But his enthusiasts aren’t limited to public radio. Brent Bozell slammed Washington Post rock critic David Segal when he puffed Riley in 2002.
Michelle Malkin also noticed when Segal suggested Riley made the “Best Album” of 2001.
Rick Santorum a few minutes ago pleaded with his Dem colleagues to “Stop now.” He warned that if they don’t stop the filibustering, when there is a Democratic president, the GOP will never allow another liberal top pass through the Senate. No more Ruth Bader Ginsburgs. Etc. I know what he was aiming for, but I’m just hoping the evening newscasts don’t pick that up as their soundbite. The message will be: BOTH parties are all about partisan politics. Pols being pols. Yada. If only there were a soundbite of Charlie Schumer or one of the California Babses admitting that women and minorities who are conservative are simply unacceptable.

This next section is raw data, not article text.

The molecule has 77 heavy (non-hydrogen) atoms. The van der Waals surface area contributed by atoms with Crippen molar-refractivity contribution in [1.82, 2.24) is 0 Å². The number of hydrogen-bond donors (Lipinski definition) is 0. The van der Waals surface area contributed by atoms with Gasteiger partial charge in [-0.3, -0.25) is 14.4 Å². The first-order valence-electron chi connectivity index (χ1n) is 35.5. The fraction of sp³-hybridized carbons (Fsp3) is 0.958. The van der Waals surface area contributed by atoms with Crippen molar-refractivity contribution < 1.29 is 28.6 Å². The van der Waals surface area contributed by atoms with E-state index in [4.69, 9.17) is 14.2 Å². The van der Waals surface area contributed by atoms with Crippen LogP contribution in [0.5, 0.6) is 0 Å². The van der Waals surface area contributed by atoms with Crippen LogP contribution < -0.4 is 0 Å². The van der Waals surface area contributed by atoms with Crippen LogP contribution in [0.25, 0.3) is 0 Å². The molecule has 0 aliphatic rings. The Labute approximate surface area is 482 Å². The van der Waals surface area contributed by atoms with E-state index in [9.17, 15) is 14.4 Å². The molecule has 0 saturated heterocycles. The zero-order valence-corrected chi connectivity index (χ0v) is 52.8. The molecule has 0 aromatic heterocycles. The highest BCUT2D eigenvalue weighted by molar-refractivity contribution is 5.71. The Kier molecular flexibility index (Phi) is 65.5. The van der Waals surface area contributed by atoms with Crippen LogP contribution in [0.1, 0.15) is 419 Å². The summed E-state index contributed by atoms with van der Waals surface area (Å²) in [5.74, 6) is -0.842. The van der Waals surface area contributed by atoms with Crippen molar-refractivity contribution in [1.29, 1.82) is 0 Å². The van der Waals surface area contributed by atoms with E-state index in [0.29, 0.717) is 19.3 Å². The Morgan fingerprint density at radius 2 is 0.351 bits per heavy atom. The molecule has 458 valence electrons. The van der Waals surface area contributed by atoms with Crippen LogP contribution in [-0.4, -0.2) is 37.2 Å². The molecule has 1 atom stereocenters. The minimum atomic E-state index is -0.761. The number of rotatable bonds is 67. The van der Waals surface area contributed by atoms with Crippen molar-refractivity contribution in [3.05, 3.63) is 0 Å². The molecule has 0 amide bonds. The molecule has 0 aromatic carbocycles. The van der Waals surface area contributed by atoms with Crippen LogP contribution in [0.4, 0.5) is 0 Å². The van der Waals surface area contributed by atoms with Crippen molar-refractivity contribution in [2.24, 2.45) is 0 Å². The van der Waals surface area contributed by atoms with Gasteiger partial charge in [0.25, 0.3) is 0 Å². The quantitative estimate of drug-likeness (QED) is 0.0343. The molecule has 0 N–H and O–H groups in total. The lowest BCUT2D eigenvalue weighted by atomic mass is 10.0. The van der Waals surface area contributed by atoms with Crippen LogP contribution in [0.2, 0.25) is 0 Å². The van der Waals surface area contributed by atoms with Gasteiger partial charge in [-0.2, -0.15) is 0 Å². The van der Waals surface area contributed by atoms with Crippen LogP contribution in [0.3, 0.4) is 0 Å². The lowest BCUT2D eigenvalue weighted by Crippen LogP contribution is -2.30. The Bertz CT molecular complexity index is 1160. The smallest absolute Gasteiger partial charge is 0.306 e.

In Case You Were Wondering
No progress has been made, so far as I can tell, in this marathoning. Barbara Boxer said a few ago: “the worst thing that could happen to women in this country” would be having someone like Carolyn Kuhl on the bench. The worse thing? Is there any concept of a reality beyonf NOW and NARAL and EMILY’S List cash?
I asked a Senate senior staffer last night the key to staying awake through this monotony. The answer: “I think about how Hillary said she was comparing apples and lemons and the lemons are the judicial nominees.”
Too Much Is Never Enough
The AP reports on Senate Republicans’ decision to extend the judicial nomination talk-a-thon.
Scofla Saves Naacp Suit